FOR IMMEDIATE RELEASE
REPORT OVERSTATES CLAIMS FOR FLORIDA’S A+ ACCOUNTABILITY SYSTEM
Reviewer says report presents strong analysis of Florida’s system, but wrongly implies vouchers can be singled out as a cause of school improvement
Contact: Teri Battaglieri – (517) 203-2940; email@example.com
Damian Betebenner – (603) 516-7913; firstname.lastname@example.org
EAST LANSING, Mich. (Jan. 15, 2008) – A new study from the Urban Institute’s CALDER center examines whether Florida’s system of sanctions and incentives for its poorest performing schools led to improved student achievement. The report concludes that the system, including the threat of vouchers, appears to have spurred schools to improve practices and thereby improve performance. A new review of the study praises its comprehensive analysis of data, but identifies several key instances where the report overstates its case.
The CALDER report,“Feeling the Florida Heat? How Low-Performing Schools Respond to Voucher and Accountability Pressure,” was authored by Cecilia E. Rouse, Jane Hannaway, Dan Goldhaber, and David Figlio.
The report was reviewed for the Think Twice project by Damian Betebenner of the National Center for the Improvement of Educational Assessment.
In their report, the authors seek to understand the extent to which accountability sanctions and incentives impact school practices and student achievement. Based on statistical analysis of the lowest performing schools, the authors conclude that, in Florida, schools receiving a grade of “F” in the state’s A+ Plan for Education actually did alter their teaching practices, leading to higher test scores.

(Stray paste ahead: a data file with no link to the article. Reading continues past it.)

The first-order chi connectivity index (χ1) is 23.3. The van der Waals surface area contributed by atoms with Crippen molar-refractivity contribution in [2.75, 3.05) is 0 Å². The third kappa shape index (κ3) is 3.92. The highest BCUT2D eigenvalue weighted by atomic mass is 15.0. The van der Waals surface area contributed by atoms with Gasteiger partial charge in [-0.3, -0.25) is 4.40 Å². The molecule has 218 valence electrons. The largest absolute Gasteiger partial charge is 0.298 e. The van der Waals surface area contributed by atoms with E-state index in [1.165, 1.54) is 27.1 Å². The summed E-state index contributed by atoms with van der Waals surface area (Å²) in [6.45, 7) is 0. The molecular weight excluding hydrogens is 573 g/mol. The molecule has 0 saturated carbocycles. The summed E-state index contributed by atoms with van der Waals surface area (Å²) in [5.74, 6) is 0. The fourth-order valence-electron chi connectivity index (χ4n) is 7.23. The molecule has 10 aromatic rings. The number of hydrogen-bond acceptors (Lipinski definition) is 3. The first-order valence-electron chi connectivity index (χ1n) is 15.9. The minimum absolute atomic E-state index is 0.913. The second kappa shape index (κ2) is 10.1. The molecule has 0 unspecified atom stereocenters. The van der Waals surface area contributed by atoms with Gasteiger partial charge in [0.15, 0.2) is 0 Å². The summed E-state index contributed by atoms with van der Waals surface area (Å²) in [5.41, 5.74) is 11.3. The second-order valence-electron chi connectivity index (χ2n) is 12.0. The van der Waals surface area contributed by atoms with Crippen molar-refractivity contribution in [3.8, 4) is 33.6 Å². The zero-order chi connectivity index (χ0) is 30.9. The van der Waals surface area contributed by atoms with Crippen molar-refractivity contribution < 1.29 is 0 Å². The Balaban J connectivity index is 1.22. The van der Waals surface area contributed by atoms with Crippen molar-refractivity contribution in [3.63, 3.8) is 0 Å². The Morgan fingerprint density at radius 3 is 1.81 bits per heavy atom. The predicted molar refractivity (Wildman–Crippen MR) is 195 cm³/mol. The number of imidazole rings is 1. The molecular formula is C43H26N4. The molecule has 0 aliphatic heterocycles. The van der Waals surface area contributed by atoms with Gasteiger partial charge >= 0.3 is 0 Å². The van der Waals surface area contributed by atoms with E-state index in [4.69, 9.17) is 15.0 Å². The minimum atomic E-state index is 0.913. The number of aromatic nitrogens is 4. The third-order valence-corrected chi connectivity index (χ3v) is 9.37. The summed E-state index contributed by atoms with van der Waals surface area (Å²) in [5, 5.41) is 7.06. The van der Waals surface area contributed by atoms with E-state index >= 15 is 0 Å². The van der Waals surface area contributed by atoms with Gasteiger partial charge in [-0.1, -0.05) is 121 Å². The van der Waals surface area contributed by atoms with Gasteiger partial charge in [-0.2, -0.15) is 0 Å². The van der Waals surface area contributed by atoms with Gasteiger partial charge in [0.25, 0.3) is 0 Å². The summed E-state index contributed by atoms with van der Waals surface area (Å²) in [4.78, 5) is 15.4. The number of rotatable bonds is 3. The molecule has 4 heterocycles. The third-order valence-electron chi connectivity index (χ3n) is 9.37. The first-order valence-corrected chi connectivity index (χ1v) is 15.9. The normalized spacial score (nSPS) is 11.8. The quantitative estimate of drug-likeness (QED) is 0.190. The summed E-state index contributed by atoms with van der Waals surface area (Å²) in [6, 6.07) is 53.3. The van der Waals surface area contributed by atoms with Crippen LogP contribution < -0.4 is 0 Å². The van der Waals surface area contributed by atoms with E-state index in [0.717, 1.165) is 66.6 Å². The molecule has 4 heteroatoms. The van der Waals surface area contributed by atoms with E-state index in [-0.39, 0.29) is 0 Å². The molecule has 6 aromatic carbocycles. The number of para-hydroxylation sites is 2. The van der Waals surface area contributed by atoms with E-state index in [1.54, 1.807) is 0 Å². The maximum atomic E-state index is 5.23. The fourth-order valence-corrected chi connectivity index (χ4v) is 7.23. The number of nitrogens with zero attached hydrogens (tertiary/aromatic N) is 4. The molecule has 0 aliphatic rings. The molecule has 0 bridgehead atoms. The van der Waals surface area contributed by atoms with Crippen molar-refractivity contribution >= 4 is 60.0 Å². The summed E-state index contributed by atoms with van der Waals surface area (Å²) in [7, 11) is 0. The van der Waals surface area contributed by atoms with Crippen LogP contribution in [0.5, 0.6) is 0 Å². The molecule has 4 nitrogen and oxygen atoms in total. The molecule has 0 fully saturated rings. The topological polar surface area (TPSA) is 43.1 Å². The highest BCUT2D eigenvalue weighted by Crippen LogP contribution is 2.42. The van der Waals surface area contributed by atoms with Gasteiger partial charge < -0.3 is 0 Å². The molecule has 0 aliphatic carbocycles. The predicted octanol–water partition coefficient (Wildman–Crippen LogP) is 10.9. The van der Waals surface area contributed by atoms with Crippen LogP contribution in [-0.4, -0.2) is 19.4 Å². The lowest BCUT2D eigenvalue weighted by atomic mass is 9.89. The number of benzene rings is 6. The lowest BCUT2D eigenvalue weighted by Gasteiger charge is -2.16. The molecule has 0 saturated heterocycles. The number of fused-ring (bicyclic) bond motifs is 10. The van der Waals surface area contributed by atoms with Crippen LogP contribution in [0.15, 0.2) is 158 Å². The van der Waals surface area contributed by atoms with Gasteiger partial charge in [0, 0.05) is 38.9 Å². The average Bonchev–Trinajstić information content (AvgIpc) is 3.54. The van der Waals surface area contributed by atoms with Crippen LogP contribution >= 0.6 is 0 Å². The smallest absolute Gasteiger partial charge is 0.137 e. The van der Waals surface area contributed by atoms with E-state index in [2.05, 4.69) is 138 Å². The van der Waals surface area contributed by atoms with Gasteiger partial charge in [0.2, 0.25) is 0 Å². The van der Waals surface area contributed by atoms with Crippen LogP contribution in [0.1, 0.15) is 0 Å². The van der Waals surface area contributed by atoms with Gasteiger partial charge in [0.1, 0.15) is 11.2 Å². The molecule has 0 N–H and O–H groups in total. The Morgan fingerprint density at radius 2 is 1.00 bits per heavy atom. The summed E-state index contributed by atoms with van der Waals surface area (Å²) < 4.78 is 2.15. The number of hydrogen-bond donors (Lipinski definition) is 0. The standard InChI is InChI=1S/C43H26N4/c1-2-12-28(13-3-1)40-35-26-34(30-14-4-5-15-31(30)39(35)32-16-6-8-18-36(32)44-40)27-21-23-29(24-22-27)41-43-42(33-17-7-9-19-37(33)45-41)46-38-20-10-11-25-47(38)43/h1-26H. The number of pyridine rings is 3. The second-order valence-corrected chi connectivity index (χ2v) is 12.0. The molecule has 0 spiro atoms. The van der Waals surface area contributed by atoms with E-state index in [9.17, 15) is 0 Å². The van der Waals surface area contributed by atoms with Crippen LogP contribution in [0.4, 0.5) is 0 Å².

Though Betebenner commends the report for its thorough analysis of the data, he observes that the most prominent shortcoming of the report is its overstatement regarding the relationship between the pressure of accountability sanctions and improvements in school achievement. He notes that the report’s title and some of the statements in the body of the report suggest that vouchers and other accountability measures are the cause of the achievement gains though there is no supporting evidence that such a causal connection exists.
Betebenner adds, “Moreover, even if it is true that the Florida policy of vouchers plus other accountability provisions did lead to the changes in policy and practice, nothing in this new research allows a policy maker to single out either vouchers or other accountability provisions (or a combination) as having such an effect.”
Betebenner concludes that the Urban Institute report does offer reason to believe that one or more elements of Florida’s accountability systems “may offer … a lever” to improve student achievement. But he continues, “because changes in school policy and practice can occur for many reasons, this research should not be read to show that the accountability system ‘led to’ or ‘caused’ the student achievement increases. Nor does the new report consider whether the accountability levers in Florida are the most effective means of quickly and beneficially transforming the policies and practices of schools in a way that leads to increased student achievement.”
Find the complete review by Damian Betebenner as well as a link to the CALDER center at: http://www.greatlakescenter.org.
About the Think Tank Review Project
The Think Twice project provides the public, policy makers and the press with timely, academically sound reviews of selected think tank publications. It is a collaboration of the Education Policy Studies Laboratory at Arizona State University and the Education and the Public Interest Center at the University of Colorado at Boulder and is funded by the Great Lakes Center for Education Research and Practice.
The mission of the Great Lakes Center for Education Research and Practice is to identify, develop, support, publish and widely disseminate empirically sound research on education policy and practices designed to improve the quality of public education for all students within the Great Lakes Region.
Visit the Great Lakes Center website at: http://www.greatlakescenter.org